I have no questions. I have no answers.
I’ve been curious, very curious,
and questioned the way of life:
how the doors get locked,
at what temperature ice cream melts,
and why can’t I touch the art?
These are questions of science,
of politics, of advertising, marketing,
of human behaviour,
and the ever-expanding tired universe,
and I will leave these to the experts now.
Solve the mystery,
the puzzle, evolution,
the beginning and the end of it all,
put that mathematics into good use,
groups, cultures, find faults,
inadequacies, the dream life,
and tell us the answers.
Give us the solutions
to be a better person,
and build a better world.
Because that’s the purpose of life, right?
That is why you and I are born,
that is why you had amazing parents
and I grew apart from mine.
That is why you were shunned
while growing up
and I had many friends around.
That is why you chose theatre,
video games, journalism,
and I chose cheating, lying,
stealing, crying, and shouting.
That is why you broke your phone,
and I broke the bathroom window.
That is why you graduated,
you got a job, and you got married,
and I read poetry,
I listened to a thousand songs
and I threw stones in the lake.
I ran on a road bordered
with trees on both sides
with three other friends in a village
I couldn’t remember the name of.
So you donated blood,
and you donated to charity,
you bought a new phone,
you treated most people well,
you went to see the Parliament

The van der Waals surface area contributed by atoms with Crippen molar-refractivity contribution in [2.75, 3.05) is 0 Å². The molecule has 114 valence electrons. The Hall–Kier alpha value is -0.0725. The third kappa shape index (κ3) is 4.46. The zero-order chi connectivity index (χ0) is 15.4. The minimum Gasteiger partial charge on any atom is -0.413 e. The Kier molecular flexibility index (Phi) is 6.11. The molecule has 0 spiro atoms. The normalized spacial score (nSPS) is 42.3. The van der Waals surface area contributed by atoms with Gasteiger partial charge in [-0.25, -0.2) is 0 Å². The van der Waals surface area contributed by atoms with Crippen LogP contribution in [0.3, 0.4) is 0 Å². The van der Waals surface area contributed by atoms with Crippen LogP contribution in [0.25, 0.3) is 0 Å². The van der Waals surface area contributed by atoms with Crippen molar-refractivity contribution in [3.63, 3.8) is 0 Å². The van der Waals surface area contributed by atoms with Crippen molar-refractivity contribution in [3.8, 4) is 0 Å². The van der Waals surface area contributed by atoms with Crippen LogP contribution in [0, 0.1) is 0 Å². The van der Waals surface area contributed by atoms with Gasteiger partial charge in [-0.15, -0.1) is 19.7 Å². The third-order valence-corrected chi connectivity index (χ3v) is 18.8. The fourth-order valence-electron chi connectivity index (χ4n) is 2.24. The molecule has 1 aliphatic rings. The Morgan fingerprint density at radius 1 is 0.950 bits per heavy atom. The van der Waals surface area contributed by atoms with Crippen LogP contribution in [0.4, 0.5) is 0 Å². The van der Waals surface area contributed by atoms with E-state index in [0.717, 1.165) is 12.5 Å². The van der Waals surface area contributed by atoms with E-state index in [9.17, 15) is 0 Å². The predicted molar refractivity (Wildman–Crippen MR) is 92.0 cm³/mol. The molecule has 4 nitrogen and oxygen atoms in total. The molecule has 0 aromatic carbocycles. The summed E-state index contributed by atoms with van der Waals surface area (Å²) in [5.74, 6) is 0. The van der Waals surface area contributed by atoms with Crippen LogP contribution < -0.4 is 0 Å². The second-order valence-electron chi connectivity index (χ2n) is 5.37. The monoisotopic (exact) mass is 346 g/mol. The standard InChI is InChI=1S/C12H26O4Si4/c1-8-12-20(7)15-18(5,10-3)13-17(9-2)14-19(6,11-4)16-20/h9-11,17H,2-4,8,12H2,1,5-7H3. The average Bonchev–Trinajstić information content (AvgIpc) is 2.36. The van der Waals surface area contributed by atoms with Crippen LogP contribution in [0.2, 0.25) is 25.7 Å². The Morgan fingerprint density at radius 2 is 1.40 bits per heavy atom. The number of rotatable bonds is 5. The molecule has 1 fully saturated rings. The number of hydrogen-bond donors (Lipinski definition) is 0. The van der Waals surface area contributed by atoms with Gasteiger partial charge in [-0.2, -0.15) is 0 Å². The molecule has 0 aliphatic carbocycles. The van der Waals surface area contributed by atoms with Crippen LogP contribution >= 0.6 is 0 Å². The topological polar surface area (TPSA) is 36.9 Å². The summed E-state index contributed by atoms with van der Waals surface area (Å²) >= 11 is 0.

and bought a souvenir
for your new room.
You celebrated your 22nd birthday
like no other,
you visited London, Prague, Rome
and you wish to see the world.
And I fainted.
I bought stickers,
found a new courtroom podcast,
lost an umbrella,
and took a rickshaw, ferry, metro, bus,
and taxi all on the same day.
I forgot birthdays,
of mine and yours,
I skipped Wednesday and Thursday once
and travelled for three days continuously.
I went to parks to breathe more oxygen
and make up for the loss thereof
during panic attacks.
I read a somewhat autobiography
of Laurel and Hardy,
drew an outline map of Mumbai,
and changed therapists.
I answered the questions
in poetry, in prose,
in a short story, in an assignment,
on text, on call,
in person, in dreams.
You wrote journals,
published research papers,
got interviewed on a podcast,
Now I’m silent.
I rarely speak and when I do
there are no questions left for me, and
there are no answers I have for you.
So I still skip New Years’,
I wear a plain t-shirt,
a plain shirt, plain cotton pants,
and I open an umbrella in the rain
just to close it again.
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